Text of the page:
Constitutional Law

Top Virginia court nixes alimony for woman now cohabiting in same-sex relationship

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If Samantha Cucco, after her 2008 divorce, had been in living with a man in a relationship analogous to marriage, she would have forfeited the alimony her ex-husband agreed to pay for eight years.

So, under a landmark U.S. Supreme Court same-sex marriage decision last year, it was only right that she also forfeit alimony payments after cohabiting with another woman and entering into a marriage-like relationship with her, the Virginia Supreme Court decided last week.

Reversing two lower courts, the state’s top court said in its Thursday opinion (PDF) that failing to apply the same standard to same-sex couples would create an “untenable” result: “The individual in the same-sex relationship would continue to receive support while the individual in the opposite-sex relationship would not.”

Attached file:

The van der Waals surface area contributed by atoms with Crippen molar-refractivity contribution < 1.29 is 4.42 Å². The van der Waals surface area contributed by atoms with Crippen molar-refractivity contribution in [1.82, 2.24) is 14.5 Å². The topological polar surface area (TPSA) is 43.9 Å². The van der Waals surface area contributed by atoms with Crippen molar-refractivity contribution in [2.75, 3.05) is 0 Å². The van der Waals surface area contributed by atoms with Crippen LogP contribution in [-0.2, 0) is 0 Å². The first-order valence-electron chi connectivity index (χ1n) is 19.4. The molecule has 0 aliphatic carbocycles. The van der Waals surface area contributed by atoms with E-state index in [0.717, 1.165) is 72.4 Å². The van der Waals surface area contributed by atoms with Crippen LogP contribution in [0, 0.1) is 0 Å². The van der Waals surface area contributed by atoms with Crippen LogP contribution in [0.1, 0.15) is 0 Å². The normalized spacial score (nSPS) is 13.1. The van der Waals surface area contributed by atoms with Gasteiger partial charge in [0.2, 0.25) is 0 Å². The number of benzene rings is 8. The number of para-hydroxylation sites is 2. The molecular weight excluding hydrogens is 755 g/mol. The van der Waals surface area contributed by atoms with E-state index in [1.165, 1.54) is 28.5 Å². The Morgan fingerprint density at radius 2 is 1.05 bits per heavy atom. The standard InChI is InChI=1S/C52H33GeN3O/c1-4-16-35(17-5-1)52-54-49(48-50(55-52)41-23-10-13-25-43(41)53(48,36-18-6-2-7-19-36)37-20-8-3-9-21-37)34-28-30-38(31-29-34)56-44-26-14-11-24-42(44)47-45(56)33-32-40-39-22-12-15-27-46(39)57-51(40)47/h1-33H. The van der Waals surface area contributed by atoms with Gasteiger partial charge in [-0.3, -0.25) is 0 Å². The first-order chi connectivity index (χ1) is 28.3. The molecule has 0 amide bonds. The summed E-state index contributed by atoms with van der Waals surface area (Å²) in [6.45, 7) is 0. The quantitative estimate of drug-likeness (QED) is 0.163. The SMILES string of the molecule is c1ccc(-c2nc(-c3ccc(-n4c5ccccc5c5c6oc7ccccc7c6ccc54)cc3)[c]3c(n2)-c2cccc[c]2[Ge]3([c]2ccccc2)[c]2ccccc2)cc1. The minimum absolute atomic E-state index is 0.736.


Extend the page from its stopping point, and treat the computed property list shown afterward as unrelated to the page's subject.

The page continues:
Attorney Gail Deady of the ACLU of Virginia, who represented ex-husband Michael Luttrell in the appeal of the Fairfax County case, agreed.

“Marriage equality means marriage equality,” she told the Richmond Times-Dispatch.

Cucco had argued that a state cohabitation law under which this result was reached does not apply to same-sex couples.

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